Jesus therefore has to spell it out for them, though notably he does not rebuke them. Instead he gives a straight challenging reply to their request. The disciples already know about the cup Jesus must drink, they have now heard him predict his destiny three times. And they now confidently, rashly perhaps, accept that they too must drink the same cup. By the time the Gospel was written they may well have done so already. The message coming across is one familiar not only in this Gospel but across the New Testament. Earlier, Peter stated that Jesus is the Christ only for him to reject the suffering involved. That was followed by the Transfiguration of Jesus providing a foretaste of his glory. St Paul makes the point clear a number of times: we must share his sufferings if we are to share his glory. Soon Jesus will be enthroned, but on a cross while to left and right there will be a thief. The cross will reveal that in suffering there is glory, it is there that Jesus after dying is recognised as Son of God by the gentile soldier.

Jesus therefore follows up his response to James and John with his teaching about service, especially as the other ten are of similar mind to the two brothers. Jesus now underlines his understanding of true authority.

The nature of the powers of this world are well summarised as "lording it over them" and are "tyrants". That would have been common experience for those living under the Romans and the Herodians. The contrast is then made. The parallel this time is "servant" with "slave" which could hardly make the point more strongly. A servant has some choice in serving well but a slave has no choice. The needs of others come first among the disciples of Jesus.

Finally, it comes to a climax as Jesus as the Son of Man gives himself as an example. The Son of Man in the book of Daniel comes with power and splendour. That is a contrast with the Son of Man in this verse where Jesus is picking up from the servant song of Isaiah which is the Old Testament reading this Sunday and where we are told that by his suffering the servant will justify many. "Many" in both Isaiah and in Mark is inclusive, effectively it does mean"all". There is the contrast between the one who died and the many who are redeemed. "For" here means "on behalf of"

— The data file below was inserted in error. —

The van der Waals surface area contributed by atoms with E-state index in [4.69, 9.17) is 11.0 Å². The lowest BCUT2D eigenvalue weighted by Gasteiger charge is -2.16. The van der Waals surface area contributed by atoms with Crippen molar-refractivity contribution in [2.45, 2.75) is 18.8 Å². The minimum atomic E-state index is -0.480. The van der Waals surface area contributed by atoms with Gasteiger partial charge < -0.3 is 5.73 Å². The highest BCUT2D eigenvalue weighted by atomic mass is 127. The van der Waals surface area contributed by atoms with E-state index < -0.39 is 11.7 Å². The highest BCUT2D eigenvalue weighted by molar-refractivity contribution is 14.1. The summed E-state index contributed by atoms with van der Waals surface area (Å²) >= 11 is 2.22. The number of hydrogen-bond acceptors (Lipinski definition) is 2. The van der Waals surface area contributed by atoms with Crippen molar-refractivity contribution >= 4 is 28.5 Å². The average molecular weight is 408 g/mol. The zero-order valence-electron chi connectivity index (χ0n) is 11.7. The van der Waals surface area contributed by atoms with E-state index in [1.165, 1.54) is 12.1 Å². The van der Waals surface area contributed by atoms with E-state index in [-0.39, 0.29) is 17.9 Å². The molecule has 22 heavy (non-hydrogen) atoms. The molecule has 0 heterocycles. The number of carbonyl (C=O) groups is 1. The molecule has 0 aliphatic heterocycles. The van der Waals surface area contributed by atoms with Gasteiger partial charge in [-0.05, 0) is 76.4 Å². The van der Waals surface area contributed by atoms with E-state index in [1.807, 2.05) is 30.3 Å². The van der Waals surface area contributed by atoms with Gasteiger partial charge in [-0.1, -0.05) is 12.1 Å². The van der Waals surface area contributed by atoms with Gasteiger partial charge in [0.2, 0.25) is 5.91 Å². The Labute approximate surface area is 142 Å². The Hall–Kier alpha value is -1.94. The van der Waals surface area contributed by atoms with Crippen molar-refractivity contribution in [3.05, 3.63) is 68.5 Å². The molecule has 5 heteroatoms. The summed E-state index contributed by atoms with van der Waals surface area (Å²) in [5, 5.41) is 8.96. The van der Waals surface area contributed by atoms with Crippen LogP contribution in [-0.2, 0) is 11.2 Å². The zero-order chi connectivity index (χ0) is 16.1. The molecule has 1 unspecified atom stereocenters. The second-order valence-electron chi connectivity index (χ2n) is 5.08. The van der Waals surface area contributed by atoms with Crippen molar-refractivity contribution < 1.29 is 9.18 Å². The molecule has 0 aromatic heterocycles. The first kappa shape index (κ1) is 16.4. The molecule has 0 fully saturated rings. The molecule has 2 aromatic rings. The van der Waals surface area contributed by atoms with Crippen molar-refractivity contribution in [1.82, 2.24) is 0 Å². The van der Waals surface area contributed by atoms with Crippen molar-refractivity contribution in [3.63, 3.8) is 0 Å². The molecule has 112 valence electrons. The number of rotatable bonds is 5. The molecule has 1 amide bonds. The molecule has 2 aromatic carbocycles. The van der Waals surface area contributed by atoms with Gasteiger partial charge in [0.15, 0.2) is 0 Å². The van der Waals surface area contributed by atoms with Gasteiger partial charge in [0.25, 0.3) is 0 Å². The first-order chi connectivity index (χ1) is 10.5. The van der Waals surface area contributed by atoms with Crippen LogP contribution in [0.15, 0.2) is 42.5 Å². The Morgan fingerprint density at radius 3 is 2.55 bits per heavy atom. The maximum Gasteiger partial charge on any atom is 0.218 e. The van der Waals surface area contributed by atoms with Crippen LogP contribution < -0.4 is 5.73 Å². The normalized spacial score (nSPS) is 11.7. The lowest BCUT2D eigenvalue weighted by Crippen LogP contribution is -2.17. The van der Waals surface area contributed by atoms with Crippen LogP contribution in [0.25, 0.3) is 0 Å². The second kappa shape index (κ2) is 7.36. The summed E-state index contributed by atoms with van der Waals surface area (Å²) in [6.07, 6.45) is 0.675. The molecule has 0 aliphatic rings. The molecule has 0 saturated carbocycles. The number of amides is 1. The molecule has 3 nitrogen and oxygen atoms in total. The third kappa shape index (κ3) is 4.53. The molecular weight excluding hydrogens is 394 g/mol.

"Ransom" meant to redeem a pledge or free a slave. It is a commercial term used as a metaphor. It is going too far as some Christian tradition has done to ask questions about exactly who is being paid. (Think of something going wrong and saying "I paid the price" for my behaviour. We don't ask to whom we are paying the price.) Instead, we have to see with St Paul that the Father himself reconciled us to himself in Christ. The death of Jesus on the cross is to be seen as his supreme act of service and loving obedience to his Father, his fulfilment of his destiny as outlined at the beginning of the passage. The Father then accepted his sacrifice by raising Jesus from the dead. 

Both the reading from Isaiah and from the letter to the Hebrews are notable because they come from the readings for Good Friday. The reading from letter to the Hebrews, which is also read on Good Friday, makes its contribution because it introduces Jesus as our great high priest. He is fully human, the one who suffered and was tempted in every way that we are but did not sin. He is also fully divine and being both human and divine uniquely qualified Jesus to be mediator and reconciler between God and humanity,  the role of the priest.